Israel is a PART of this changing world; that is a social fact there is no turning back from, and its ruling class will not escape the coming mass challenges to its power from "the inside", by workers and poor farmers who are Jewish, Arab, Russian, Eritrean; "native-born" or "immigrant". For that, there is NO wall that will ever "work".
Its not 1948, 1967 nor 1973 anymore; no Iron Dome nor "permanent military State" can change that. The world is getting smaller and the prospects for a politically independent (from any kind of exploiters) working-class course of action are broadening, propelled forward by the very workings and inevitable consequences of the capitalist world economy.
This massively imposed suffering for the people of Gaza is NOT about Hamas, Fatah nor any other - in historical terms, momentary - misleadership or political obstacles, whose bourgeois corruption and thugishness can not offer the Palestinian people (nor any other people) a unifying perspective nor peace, land and bread. 
Much more is at stake for the only class that produces all wealth and guards the common achievements of human culture, the international class whose collective labor and social transformation of nature offers a tomorrow, if that word is to have any future meaning at all.
No matter how many "targeted assassinations", invasions and bombs they rain down periodically upon the people of Gaza (or anywhere else); no matter how much suffering, hunger or misery they directly or indirectly inflict on the Palestinian people, the capitalist ruling class of Israel will not break the will to fight of the Palestinian people for land and dignity. That is also a fact, an inescapable historical, political and moral fact.
There is no "security" nor "peace" for the Jewish people (most of whom live outside of Israel) as long as the rule of Capital dominates the world; a historically outmoded system of economic and social (dis)organization that inevitably - if its not conquered in time by the united and conscious action of working people internationally - will once again unleash fascism on a mass scale as a means to survive, targeting the Jewish people once again...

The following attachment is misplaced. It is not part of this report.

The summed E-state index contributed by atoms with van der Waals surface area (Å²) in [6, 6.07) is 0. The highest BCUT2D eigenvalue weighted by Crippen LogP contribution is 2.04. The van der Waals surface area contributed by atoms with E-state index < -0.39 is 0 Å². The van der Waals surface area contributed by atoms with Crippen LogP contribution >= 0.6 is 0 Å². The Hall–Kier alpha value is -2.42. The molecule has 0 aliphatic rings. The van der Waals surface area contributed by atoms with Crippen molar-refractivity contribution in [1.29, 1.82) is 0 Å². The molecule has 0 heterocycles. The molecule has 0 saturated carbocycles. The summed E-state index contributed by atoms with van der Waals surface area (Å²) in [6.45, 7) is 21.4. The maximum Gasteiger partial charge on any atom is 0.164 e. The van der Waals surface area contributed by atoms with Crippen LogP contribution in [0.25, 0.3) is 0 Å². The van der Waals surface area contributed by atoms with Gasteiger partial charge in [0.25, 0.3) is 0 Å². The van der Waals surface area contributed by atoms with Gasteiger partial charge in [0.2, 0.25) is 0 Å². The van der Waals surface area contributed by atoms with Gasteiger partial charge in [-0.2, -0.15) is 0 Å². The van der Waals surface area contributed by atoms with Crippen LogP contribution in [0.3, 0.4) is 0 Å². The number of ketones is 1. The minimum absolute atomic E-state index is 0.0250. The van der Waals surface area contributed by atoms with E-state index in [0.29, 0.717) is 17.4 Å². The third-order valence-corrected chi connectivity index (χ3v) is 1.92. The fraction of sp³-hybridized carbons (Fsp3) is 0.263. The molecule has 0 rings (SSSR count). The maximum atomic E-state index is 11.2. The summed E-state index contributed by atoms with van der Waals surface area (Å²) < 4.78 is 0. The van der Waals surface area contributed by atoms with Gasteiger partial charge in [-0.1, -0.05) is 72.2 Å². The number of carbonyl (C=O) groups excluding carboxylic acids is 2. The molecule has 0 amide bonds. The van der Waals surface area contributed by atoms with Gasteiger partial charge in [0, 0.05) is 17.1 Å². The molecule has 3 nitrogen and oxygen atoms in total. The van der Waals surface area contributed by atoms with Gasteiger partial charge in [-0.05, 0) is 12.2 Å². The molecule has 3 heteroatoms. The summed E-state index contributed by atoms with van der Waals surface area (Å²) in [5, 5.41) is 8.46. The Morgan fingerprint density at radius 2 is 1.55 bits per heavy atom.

The ruling class of Israel can not do otherwise than what they are doing today. They can not offer the working people of Israel (nor of Gaza and the West Bank) a real and livable future. They can not offer anything else than war and the mentality of the besieged. And what they "offer" the population of Gaza today is a glimpse of what they will offer anyone resisting their rule inside of Israel itself. 

https://www.facebook.com/ernesto.oleinik?hc_location=timeline

Sunday, July 20, 2014

Articles on Ukraine from The Militant newspaper 2004-2014

The Militant has been publishing reports on the class and national struggle in Ukraine for the last eight months.  They are unmatched in their accuracy and Marxist political clarity. Staff of The Militant have also made two trips to Ukraine for one-the-scene reports and interviews.

Pre­-2013 Ukraine articles from the Militant
https://drive.google.com/file/d/0B7trXEFcZimVTUIwY0JBVnBxZ3M/edit?usp=sharing


Ukraine articles 2013­2014 from the pages of The Militant newspaper
https://drive.google.com/file/d/0B7trXEFcZimVVnVsVkNCeF9hVFE/edit?usp=sharing

I collected the articles together for easy access.  

If anyone else finds them useful, please share them around.




Jay
07/20/14

Saturday, July 19, 2014

Workers World Party blames "neoconservative element" influence for downing of Malaysia Airlines Flight MH17

Workers World Party today is blaming U.S. "neoconservative" puppet masters who pull Kiev's strings for the downing of the passenger plane over Ukraine.

"....We also believe that the popular resistance forces in southeast Ukraine do not control weapons capable of shooting down a plane flying at that altitude, nor do they have any interest in shooting down a civilian airliner from Malaysia. Only U.S. and EU imperialism can gain and are trying to gain by exploiting the incident and using it against Russia."

http://www.workers.org/articles/2014/07/19/malaysian-airline-crash-u-s-eu-blame/


For the truth about the "righteous and heroic, anti-fascist resistance" pro-Moscow forces in Ukraine, please read: http://themilitant.com/2014/7826/782603.html

Excerpt:


As infighting and desertions spread among armed separatist groups in eastern Ukraine, government troops have been retaking cities, including Kramatorsk, Druzhkivka, Artemivsk and Slovyansk — the headquarters of the separatists’ so-called Donetsk People’s Republic.
On July 2, supporters of Ukrainian sovereignty demonstrated in the southeastern city of Mariupol, where workers drove out separatists in May and again in June.